keywords = "stuttering, stammering, pharmacotherapy, medication, speech therapy, treatment",
author = "Allan McGroarty and Rebecca McCartan",
year = "2018",
month = "5",
day = "31",
doi = "10.1016/j.jcomdis.2018.03.002",
language = "English",
volume = "73",
pages = "15--24",
journal = "Journal of Communication Disorders",
issn = "0021-9924",

}

TY - JOUR

T1 - Beliefs and behavioural intentions towards pharmacotherapy for stuttering

T2 - a survey of adults who stutter

AU - McGroarty, Allan

AU - McCartan, Rebecca

PY - 2018/5/31

Y1 - 2018/5/31

N2 - PurposeAlthough considerable efforts have been made to investigate the effectiveness of pharmacological treatments for stuttering, little is known about how the stuttering community perceives these treatments. This study aimed to assess and quantify beliefs regarding pharmacotherapy for adults who stutter and to establish whether behavioural intentions to undertake treatment were related to these beliefs.MethodAn adapted version of the Beliefs about Medicine Questionnaire was completed by adults who stutter. Participants also reported perceptions of their stuttering including its overall impact, ratings of previous speech therapy, and behavioural intentions to initiate pharmacotherapy and speech therapy in future.ResultsNecessity and concern beliefs were distributed widely across the sample and in a pattern indicating a relatively balanced perception of the benefits and costs of medication prescribed specifically for stuttering. Of the study’s measures, the necessity-concerns differential most strongly predicted the behavioural intention to initiate pharmacotherapy. The overall impact of stuttering predicted intentions to seek both pharmacotherapy and speech therapy. Participants reported the likelihood of pursuing pharmacotherapy and speech therapy in equal measure.ConclusionsThe theoretical model of medication representations appears to be a useful framework for understanding the beliefs of adults who stutter towards the medical treatment of their disorder. The findings of this study may be of interest to clinicians and researchers working in the field of stuttering treatment and to people who stutter considering pharmacotherapy.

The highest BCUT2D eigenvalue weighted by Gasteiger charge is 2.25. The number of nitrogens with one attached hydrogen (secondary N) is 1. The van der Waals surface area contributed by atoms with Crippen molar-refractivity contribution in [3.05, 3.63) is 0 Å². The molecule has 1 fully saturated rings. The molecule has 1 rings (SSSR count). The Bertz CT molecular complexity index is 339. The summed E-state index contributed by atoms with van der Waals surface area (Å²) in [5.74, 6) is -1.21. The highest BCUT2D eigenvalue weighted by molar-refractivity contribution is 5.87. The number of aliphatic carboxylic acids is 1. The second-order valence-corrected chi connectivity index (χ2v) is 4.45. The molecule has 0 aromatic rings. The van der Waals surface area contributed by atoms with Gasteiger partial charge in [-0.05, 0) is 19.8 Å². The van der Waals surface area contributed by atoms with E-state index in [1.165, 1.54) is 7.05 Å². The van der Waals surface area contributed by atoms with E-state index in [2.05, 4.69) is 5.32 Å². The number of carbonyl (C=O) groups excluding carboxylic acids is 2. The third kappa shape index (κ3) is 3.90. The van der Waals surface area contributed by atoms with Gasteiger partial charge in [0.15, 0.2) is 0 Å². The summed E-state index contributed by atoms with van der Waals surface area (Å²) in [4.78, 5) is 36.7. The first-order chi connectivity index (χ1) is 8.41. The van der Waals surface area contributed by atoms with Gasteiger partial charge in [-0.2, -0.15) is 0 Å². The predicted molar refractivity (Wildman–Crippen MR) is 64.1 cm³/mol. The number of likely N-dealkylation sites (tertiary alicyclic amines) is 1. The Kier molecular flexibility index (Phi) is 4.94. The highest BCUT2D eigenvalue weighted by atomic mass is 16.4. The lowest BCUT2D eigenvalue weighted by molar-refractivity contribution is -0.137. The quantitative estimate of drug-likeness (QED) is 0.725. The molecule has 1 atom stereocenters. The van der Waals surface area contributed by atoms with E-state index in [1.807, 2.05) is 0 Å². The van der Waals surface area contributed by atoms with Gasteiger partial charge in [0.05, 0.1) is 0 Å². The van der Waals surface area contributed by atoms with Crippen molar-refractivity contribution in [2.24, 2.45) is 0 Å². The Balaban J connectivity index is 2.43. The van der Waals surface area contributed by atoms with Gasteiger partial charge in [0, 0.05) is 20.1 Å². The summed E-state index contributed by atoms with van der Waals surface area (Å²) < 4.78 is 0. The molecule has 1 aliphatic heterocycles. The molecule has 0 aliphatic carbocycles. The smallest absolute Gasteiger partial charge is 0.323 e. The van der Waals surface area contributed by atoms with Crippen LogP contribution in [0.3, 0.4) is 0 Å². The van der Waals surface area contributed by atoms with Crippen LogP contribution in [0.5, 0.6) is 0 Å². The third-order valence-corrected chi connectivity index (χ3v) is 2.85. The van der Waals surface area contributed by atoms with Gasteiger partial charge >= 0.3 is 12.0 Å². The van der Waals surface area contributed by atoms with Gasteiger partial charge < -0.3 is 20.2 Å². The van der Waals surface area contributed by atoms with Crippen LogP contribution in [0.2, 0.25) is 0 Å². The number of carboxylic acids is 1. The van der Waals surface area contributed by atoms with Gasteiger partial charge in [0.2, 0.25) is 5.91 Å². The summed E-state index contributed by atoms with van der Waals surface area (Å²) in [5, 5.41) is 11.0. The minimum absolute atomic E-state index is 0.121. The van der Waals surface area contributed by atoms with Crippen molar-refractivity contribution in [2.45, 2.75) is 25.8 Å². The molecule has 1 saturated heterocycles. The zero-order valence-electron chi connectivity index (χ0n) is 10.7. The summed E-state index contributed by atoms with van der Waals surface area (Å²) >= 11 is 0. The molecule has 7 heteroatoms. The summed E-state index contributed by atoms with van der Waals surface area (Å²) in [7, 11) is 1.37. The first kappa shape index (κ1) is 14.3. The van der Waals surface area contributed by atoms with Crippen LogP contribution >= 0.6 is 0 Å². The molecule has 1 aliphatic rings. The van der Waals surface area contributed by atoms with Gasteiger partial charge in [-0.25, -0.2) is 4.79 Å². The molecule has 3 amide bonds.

AB - PurposeAlthough considerable efforts have been made to investigate the effectiveness of pharmacological treatments for stuttering, little is known about how the stuttering community perceives these treatments. This study aimed to assess and quantify beliefs regarding pharmacotherapy for adults who stutter and to establish whether behavioural intentions to undertake treatment were related to these beliefs.MethodAn adapted version of the Beliefs about Medicine Questionnaire was completed by adults who stutter. Participants also reported perceptions of their stuttering including its overall impact, ratings of previous speech therapy, and behavioural intentions to initiate pharmacotherapy and speech therapy in future.ResultsNecessity and concern beliefs were distributed widely across the sample and in a pattern indicating a relatively balanced perception of the benefits and costs of medication prescribed specifically for stuttering. Of the study’s measures, the necessity-concerns differential most strongly predicted the behavioural intention to initiate pharmacotherapy. The overall impact of stuttering predicted intentions to seek both pharmacotherapy and speech therapy. Participants reported the likelihood of pursuing pharmacotherapy and speech therapy in equal measure.ConclusionsThe theoretical model of medication representations appears to be a useful framework for understanding the beliefs of adults who stutter towards the medical treatment of their disorder. The findings of this study may be of interest to clinicians and researchers working in the field of stuttering treatment and to people who stutter considering pharmacotherapy.

KW - stuttering

KW - stammering

KW - pharmacotherapy

KW - medication

KW - speech therapy

KW - treatment

UR - https://www.sciencedirect.com/science/article/pii/S0021992417302149

U2 - 10.1016/j.jcomdis.2018.03.002

DO - 10.1016/j.jcomdis.2018.03.002

M3 - Article

VL - 73

SP - 15

EP - 24

JO - Journal of Communication Disorders

JF - Journal of Communication Disorders

SN - 0021-9924

ER -